This Remedial Action Plan (RAP) has been developed to serve a two- fold purpose. It presents the activities proposed by the Department of Energy (DOE) to accomplish long-term stabilization and control of the residual radioactive materials (RRM) from Monument Valley Arizona, and Mexican Hat, Utah, at the Mexican Hat disposal site. It also serves to document the concurrence of both the Navajo Nation and the Nuclear Regulatory Commission (NRC) in the remedial action. This agreement, upon execution by DOE and the Navajo Nation and concurrence by the NRC, becomes Appendix B of the Cooperative Agreement. This document has been structured to provide a comprehensive understanding of the remedial action proposed for the Monument Valley and Mexican Hat sites. It includes specific design and construction requirements for the remedial action. Pertinent information and data are included with reference given to the supporting documents. Appendices A,B, and C are provided as part of this document. Appendix A presents regulatory compliance issues, Appendix B provides details of the engineering design, and Appendix C presents the radiological support plan.

  3. Probabilistic accident consequence uncertainty analysis: Dispersion and deposition uncertainty assessment, appendices A and B

    SciTech Connect

    Harper, F.T.; Young, M.L.; Miller, L.A.; Hora, S.C.; Lui, C.H.; Goossens, L.H.J.; Cooke, R.M.; Paesler-Sauer, J.; Helton, J.C.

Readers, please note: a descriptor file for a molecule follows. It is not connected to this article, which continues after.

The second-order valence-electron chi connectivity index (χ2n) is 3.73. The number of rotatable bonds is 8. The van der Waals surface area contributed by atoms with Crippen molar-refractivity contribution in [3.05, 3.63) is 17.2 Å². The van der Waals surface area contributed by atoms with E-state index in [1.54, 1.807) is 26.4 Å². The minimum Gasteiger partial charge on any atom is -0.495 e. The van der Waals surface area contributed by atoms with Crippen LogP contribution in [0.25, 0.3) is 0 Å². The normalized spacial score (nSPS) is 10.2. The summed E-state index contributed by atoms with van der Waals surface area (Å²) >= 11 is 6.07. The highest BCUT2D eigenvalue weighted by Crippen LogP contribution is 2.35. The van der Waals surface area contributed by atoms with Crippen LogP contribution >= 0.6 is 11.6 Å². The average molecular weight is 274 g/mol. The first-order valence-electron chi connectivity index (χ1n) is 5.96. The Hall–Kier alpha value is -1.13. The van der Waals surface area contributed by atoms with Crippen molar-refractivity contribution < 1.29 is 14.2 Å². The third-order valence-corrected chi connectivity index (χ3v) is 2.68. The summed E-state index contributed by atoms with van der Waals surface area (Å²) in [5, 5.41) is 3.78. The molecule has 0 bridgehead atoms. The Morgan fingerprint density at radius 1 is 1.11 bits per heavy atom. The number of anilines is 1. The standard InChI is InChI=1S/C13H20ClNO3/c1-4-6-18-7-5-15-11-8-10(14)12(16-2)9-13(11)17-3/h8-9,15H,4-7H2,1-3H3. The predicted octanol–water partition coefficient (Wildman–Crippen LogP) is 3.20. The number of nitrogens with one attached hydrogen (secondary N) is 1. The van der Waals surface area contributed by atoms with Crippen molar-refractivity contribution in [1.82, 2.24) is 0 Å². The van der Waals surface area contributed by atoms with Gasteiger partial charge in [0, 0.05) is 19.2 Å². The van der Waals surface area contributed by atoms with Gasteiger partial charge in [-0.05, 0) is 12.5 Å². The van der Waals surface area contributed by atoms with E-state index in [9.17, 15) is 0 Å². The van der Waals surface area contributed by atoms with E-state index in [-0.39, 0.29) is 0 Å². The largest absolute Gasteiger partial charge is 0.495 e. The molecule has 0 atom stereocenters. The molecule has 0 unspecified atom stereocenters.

1995-01-01

    The development of two new probabilistic accident consequence codes, MACCS and COSYMA, completed in 1990, estimate the risks presented by nuclear installations based on postulated frequencies and magnitudes of potential accidents. In 1991, the US Nuclear Regulatory Commission (NRC) and the Commission of the European Communities (CEC) began a joint uncertainty analysis of the two codes. The objective was to develop credible and traceable uncertainty distributions for the input variables of the codes. Expert elicitation, developed independently, was identified as the best technology available for developing a library of uncertainty distributions for the selected consequence parameters. The study was formulated jointly and was limited to the current code models and to physical quantities that could be measured in experiments. To validate the distributions generated for the wet deposition input variables, samples were taken from these distributions and propagated through the wet deposition code model along with the Gaussian plume model (GPM) implemented in the MACCS and COSYMA codes. Resulting distributions closely replicated the aggregated elicited wet deposition distributions. Project teams from the NRC and CEC cooperated successfully to develop and implement a unified process for the elaboration of uncertainty distributions on consequence code input parameters. Formal expert judgment elicitation proved valuable for synthesizing the best available information. Distributions on measurable atmospheric dispersion and deposition parameters were successfully elicited from experts involved in the many phenomenological areas of consequence analysis. This volume is the second of a three-volume document describing the project and contains two appendices describing the rationales for the dispersion and deposition data along with short biographies of the 16 experts who participated in the project.